“Howzat”

September 2014

Cricket MatchSeptember is often tinged with sadness for me – leaves turning, darker evenings and rather different Saturday afternoons.  The end of the cricket season. For those of you who do not know my passions outside of Middleton Hall, cricket has been my sport since I could hold a bat. Brief moments of achievement and many more moments of frustration.

People who do not like cricket, bear with me. There is a point!

This year, I have only played twice and done very little coaching. Time (lack of rather than just advancing years) and an injury have kept me away from Saturday afternoons absorbed by the sound of willow on leather.

My absence from playing has resulted in paying slightly more attention to watching cricket. England have had a remarkable roller coaster of a summer with resultant intense pressure on the captain, Alistair Cook.

Non cricketers, hold on – I am getting to the point.

In observing England’s ups and downs, it occurs to me there are a lot of comparisons with business and specifically social care.

The difference between success and failure is sometimes very small in sport. A dropped catch, an umpiring decision going the wrong way or just plain bad luck.

Attention to detail and careful planning is everything in elite sport. And business.

I used to find opening the batting like meditation – you had to have a clear and uncluttered mind to focus on the ball, the opposition fast bowler and the fielders.  On those few good days, time at the crease required (for someone of my modest abilities at least) intense concentration and complete focus.  You also could not afford to dwell on mistakes or what might have happened but keep looking forward all the time.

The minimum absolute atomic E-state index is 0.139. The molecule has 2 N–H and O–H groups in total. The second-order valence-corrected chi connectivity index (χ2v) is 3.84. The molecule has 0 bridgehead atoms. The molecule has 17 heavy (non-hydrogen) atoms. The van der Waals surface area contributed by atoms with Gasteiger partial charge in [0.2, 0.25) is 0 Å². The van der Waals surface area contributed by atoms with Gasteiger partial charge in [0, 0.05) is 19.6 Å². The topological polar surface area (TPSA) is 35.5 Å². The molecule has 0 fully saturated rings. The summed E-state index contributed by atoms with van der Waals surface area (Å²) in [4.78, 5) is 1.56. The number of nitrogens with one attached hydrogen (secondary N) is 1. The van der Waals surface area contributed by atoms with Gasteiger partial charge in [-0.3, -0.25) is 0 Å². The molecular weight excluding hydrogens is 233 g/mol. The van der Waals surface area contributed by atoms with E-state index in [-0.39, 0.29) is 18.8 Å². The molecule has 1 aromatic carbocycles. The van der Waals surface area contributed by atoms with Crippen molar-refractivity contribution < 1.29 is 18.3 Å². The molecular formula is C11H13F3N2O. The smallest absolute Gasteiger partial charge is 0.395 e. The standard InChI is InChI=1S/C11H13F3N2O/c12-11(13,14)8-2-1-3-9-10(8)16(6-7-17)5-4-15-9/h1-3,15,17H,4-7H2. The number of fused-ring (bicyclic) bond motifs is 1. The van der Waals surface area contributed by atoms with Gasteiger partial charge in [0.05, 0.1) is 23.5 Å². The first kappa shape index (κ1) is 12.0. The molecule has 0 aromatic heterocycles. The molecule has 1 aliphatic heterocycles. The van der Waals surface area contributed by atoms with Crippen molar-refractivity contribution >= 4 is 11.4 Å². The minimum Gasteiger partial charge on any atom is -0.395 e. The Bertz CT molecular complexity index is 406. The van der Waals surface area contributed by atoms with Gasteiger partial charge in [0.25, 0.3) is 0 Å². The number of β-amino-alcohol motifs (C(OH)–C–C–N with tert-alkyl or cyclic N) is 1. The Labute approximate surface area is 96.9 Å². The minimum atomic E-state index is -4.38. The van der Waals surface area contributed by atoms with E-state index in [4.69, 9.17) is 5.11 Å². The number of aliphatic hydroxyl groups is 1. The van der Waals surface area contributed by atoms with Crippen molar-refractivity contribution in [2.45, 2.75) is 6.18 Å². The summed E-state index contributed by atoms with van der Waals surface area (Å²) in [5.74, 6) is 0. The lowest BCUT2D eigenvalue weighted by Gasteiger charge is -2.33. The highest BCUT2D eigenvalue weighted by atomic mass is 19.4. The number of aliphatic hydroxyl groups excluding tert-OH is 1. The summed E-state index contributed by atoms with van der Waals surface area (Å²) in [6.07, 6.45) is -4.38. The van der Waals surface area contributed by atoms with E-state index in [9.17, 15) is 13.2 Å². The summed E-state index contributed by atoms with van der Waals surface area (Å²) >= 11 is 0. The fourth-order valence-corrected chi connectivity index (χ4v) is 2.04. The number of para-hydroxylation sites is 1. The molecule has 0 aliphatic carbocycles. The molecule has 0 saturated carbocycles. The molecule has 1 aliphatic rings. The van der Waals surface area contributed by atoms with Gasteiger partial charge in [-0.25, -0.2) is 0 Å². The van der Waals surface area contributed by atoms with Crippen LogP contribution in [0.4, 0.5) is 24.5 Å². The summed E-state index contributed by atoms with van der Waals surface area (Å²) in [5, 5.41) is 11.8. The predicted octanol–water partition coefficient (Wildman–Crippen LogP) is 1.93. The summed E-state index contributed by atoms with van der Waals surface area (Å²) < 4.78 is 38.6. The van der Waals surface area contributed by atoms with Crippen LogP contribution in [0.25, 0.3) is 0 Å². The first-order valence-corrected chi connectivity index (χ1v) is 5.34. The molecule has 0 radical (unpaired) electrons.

Much is the same in business – complete focus on the right strategy is the key to business direction and business leaders, while learning from past mistakes, can only change the future, not the past. Despite Tesco’s attempts.

Alistair Cook has appeared to recover his credibility as captain for test cricket, but there is considerable criticism for the way he and the team plays one day international cricket. Why? Because limited overs cricket has moved on – other countries are playing with greater imagination and creativity while England appear to be stuck with the formula of ten years ago.

Again, the same in business. You have to keep moving forward, improving and reinventing where necessary as competitors move forward and the market changes

And that is particularly true in retirement living and the social care market. The model of ten years ago no longer works as well.

I am always conscious of the danger of complacency. Customers regularly tell me about great things that we are doing at Middleton Hall but I hope I am always aware that we have to keep improving.

And if I can’t see that, it will be time for me to retire to the commentary box.

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